Spoilers, The (1942; USA; B&W; 87m) *** d. Ray Enright; w. Rex Beach, Lawrence Hazard; ph. Milton R. Krasner; m. Hans J. Salter, Frederick Hollander, Frank Loesser. Cast: Marlene Dietrich, Randolph Scott, John Wayne, Margaret Lindsay, Harry Carey, Richard Barthelmess, George Cleveland, Samuel S. Hinds, Russell Simpson, William Farnum, Marietta Canty, Jack Norton, Ray Bennett, Forrest Taylor, Art Miles. An Alaskan miner and his partner financed by a saloon entertainer, fight to save their gold claim from a crooked commissioner. Rousing, if simplistic, entertainment benefits from star power of its three leads and strong production values. Enright directs efficiently and Wayne and Scott spar well for the attentions of Dietrich. Filmed three times previously (in 1914, 1923 and 1930) and remade again in 1955. [PG]
Dark Command (1940; USA; B&W; 94m) *** d. Raoul Walsh; w. Grover Jones, Lionel Houser, F. Hugh Herbert, Jan Fortune; ph. Jack A. Marta; m. Victor Young. Cast: John Wayne, Claire Trevor, Walter Pidgeon, Roy Rogers, George “Gabby” Hayes, Marjorie Main, Porter Hall, Raymond Walburn, Joe Sawyer, J. Farrell MacDonald, Helen MacKellar, Trevor Bardette, Richard Alexander, Roy Bucko, Mildred Gover. A cowpoke becomes a rival for a ruthless renegade. Strong production values and well directed action sequences cover cracks in this rushed and uneven Western. Wayne is a likeable hero and Pidgeon a charismatic villain who both court rich banker’s daughter, Trevor. Hayes adds comic relief. Plot takes a dark turn as Pidgeon’s guerrilla army loots its way across Kansas and there is a rousing climax. The character of Will Cantrell is loosely based on the real-life Confederate guerrilla leader William Quantrill. [U]
Stagecoach (1939; USA; B&W; 96m) ****½ d. John Ford; w. Dudley Nichols, Ernest Haycox; ph. Bert Glennon; m. Gerard Carbonara. Cast: John Wayne, Claire Trevor, John Carradine, Andy Devine, Thomas Mitchell, Donald Meek, George Bancroft, Berton Churchill, Tim Holt, Tom Tyler, Louise Platt, Yakima Canutt, Si Jenks, Chris-Pin Martin, Merrill McCormick. A group of people travelling on a stagecoach find their journey complicated by the threat of Geronimo and learn something about each other in the process. Highly influential western became the first classic of its genre by taking it from low-budget B-picture fillers to something with more substance and no little art. Whilst some of the set pieces and characterisations may now seem overly familiar, it must not be forgotten that this was the film that started it all. Wayne became a star following his imposing performance as the Ringo Kid and Trevor is his equal as a woman trying to escape her past. There is top-class support from Carradine as a dignified gambler with a violent past and Mitchell as a drunk doctor. Spectacular stunt chase sequences and a moodily shot showdown finale add to what is a winning mix. Ford handles the story and characters with his trademark confidence. Won Oscars for Best Actor in a Supporting Role (Mitchell) and Best Music (adapted from folk songs by Richard Hageman, W. Franke Harling, John Leipold, Leo Shuken). Also available in a computer-colourised version. Remade in 1966 and again for TV in 1986. [U]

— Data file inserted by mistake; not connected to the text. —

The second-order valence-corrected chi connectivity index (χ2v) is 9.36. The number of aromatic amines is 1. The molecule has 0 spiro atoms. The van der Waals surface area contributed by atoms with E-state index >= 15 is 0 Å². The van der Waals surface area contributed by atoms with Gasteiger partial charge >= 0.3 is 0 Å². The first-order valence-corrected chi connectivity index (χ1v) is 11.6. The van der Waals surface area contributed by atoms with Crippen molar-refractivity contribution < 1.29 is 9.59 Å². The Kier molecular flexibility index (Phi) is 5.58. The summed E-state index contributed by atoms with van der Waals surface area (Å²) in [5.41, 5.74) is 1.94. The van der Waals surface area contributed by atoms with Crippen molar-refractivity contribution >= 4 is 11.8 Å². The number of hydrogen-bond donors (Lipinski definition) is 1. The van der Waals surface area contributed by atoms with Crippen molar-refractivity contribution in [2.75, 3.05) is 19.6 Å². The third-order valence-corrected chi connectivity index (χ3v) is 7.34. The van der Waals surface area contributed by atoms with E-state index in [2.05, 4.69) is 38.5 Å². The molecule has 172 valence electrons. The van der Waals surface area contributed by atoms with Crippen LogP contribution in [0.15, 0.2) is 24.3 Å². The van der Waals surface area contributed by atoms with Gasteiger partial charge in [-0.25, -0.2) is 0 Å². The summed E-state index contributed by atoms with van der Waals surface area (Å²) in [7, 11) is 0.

Having just completed my third go-round of all six series of the TV series Justified (2010-2015) and also having recently read all of Elmore Leonard’s printed stories featuring modern-day Deputy US Marshal Raylan Givens, I have concluded Justified is the perfect example of how to take a literary creation and expand on the character and to create something even better for the TV screen. Even after three full viewings I haven’t tired of the series and will probably go round again in another couple of years. Timothy Olyphant was born to play Raylan, with his laconic no-nonsense delivery and old-west values. Walton Goggins was so charismatic as local gangster Boyd Crowder he was resurrected from the dead, having been killed off in Leonard’s novella Fire in the Hole and again in the adaptation of that novella for the pilot. The supporting cast are all wonderful and the colourful and quirky characters they portray reflect the locale perfectly.
Elmore Leonard created the character of Raylan Givens in his 1993 novel Pronto. This was followed by Riding the Rap two years later. Both novels set the template for the Raylan Givens character, which was closely followed in the TV series. It was Leonard’s third Givens story, the excellent 2002 novella Fire in the Hole, that was the basis for the series, with Raylan being relocated to Harlan County to end the criminal activities of Boyd Crowder. Raylan and Boyd dug coal together in the Harlan mines in their younger years, but now they are either side of the law with Raylan determined to bring Boyd to justice. A fourth book, Raylan, followed in 2012. This was three separate stories linked together by a theme of a female opponent for Raylan. The novel was based on story lines Leonard contributed to the TV series and also allowed him to resurrect the character of Boyd in print.
Justified‘s first series was more a run of singular episodes with an over-riding arc. The stories were therefore episodic, but vastly entertaining. It was the second season where the series really took off with the introduction of the Bennett clan, run by matriarch Mags, wonderfully played by Margo Martindale. The series began a new approach of a continuing story thread with each season bringing a new major character into the story, whilst the regular cast continued the longer arc that would reach its brilliantly written and satisfying conclusion at the end of the sixth and final season. I wrote a short review of each season in an earlier piece I posted and I don’t want to give too much away here, in case anyone has yet to experience what in my opinion is amongst the very best American TV series of all time.
If you have never watched Justified, go seek out the pilot and I guarantee you’ll be hooked.